Businesses from large to small all share a common challenge, integrating heterogeneous systems across the enterprise. As an organization grows, so does the supporting IT infrastructure resulting in an increasingly complex array of dissimilar technologies and platforms. Systems integration is an ongoing challenge that faces IT managers and having the right tools and strategy to solve the problem is essential.
Chariot understands that helping businesses solve integration needs requires a flexible approach that is the “right fit” for various kinds of projects. We follow a disciplined process for solving business integration needs. This process is based upon a top down approach, working from business goals and priorities down to specific projects and technologies. Chariot’s architects utilize various technologies such as J2EE Connector Architecture (JCA), Web Services, XML and Message Oriented Middleware (MOM) to provide maintainable interfaces for disparate systems.
Whether implementing a simple messaging layer or an enterprise-wide SOA solution, we leverage our collective knowledge and experience, in order to create the most innovative solutions for our clients. Chariot has the depth and experience to respond to your unique integration challenges and opportunities.
Service Oriented Architecture
As organizations grow, their business processes become embedded within a collection of heterogeneous applications and services. Applications become dependent upon each other and they are often linked together through specifically defined point-to-point connections. Over time the point-to-point integration evolves into a mesh of connections that form a rigid architecture that is difficult and expensive to maintain. As a result, complexity and cost increase when adding and modifying business processes. This puts additional pressure on the relationship between business and IT.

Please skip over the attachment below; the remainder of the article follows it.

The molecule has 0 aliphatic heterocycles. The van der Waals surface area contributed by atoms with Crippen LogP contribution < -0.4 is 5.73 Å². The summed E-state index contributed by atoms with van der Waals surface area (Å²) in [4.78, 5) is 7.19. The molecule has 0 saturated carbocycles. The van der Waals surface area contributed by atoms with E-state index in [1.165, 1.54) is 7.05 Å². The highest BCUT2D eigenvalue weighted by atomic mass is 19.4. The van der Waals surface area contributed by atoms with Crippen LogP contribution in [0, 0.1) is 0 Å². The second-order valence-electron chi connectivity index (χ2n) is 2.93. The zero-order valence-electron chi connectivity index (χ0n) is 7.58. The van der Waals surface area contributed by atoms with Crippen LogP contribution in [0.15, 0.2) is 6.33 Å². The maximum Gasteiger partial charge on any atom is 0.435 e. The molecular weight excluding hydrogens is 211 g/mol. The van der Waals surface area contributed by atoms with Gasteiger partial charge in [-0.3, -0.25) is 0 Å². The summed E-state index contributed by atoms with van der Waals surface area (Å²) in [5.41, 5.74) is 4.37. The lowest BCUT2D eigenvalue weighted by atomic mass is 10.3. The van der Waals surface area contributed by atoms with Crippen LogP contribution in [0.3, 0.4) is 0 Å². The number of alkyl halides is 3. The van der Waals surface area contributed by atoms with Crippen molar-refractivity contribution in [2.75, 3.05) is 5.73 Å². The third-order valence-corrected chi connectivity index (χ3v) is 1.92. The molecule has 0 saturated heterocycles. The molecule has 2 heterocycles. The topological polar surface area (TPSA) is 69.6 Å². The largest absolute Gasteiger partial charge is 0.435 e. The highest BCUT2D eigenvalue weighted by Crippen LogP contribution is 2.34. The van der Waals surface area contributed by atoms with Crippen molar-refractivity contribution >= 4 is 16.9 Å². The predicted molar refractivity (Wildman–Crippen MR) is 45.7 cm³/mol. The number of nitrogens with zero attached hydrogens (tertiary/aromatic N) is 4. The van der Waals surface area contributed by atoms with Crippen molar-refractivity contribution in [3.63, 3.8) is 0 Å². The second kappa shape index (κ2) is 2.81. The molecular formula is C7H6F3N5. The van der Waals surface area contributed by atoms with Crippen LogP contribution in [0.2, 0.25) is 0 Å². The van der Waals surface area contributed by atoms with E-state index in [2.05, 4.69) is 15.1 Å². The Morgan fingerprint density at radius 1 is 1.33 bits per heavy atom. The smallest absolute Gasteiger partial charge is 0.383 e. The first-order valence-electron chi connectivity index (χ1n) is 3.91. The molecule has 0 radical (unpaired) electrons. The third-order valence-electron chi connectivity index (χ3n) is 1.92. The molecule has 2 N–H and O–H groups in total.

Through the introduction of a Service Oriented Architecture (SOA), organizations can begin to address these challenges. While an SOA can mean different things to different people, Chariot believes that at its core, an SOA consists of loosely coupled services that become the building blocks for higher level business processes. Business services can be defined either by leveraging existing IT assets and service-enabling them, or by introducing new services into the organization. The key objective is to abstract the underlying technology from the higher-level business processes. This provides an environment for business analysts to focus on business processes and not the enabling technologies. Through the combination of these services, business functionality can be quickly and efficiently assembled. This not only improves time to market, agility, and re-use, but also provides a migration path for replacing legacy applications. This helps to align the needs of the business with the services of IT.
There are many challenges and potential pitfalls when an organization chooses to move towards an SOA such as:
- Lack of SOA Governance
- Obstacles to reorganizing around SOA
- Service-enablement of existing applications
- Creation of large projects that take too long to implement
Chariot’s evolutionary approach allows you to avoid such pitfalls, from the identification of business goals all the way through the implementation of a proof-of-concept using our powerful and sophisticated SOA Lab. We begin by helping you identify the business goals for moving to an SOA. Once goals are defined, Chariot will help to review the relevant business processes and begin to decompose them for subsequent identification of services. It is important to recognize that not every functional unit becomes a service. More likely candidates for service enablement involve functionality that is leveraged by multiple business processes, thereby increasing asset reuse and business agility. Once service candidates have been identified, Chariot will work with you to define projects that will quickly yield service implementations based on expected ROI. Our expertise in lightweight architectures and experience in service-enabling applications make us the ideal partner in migrating toward an SOA.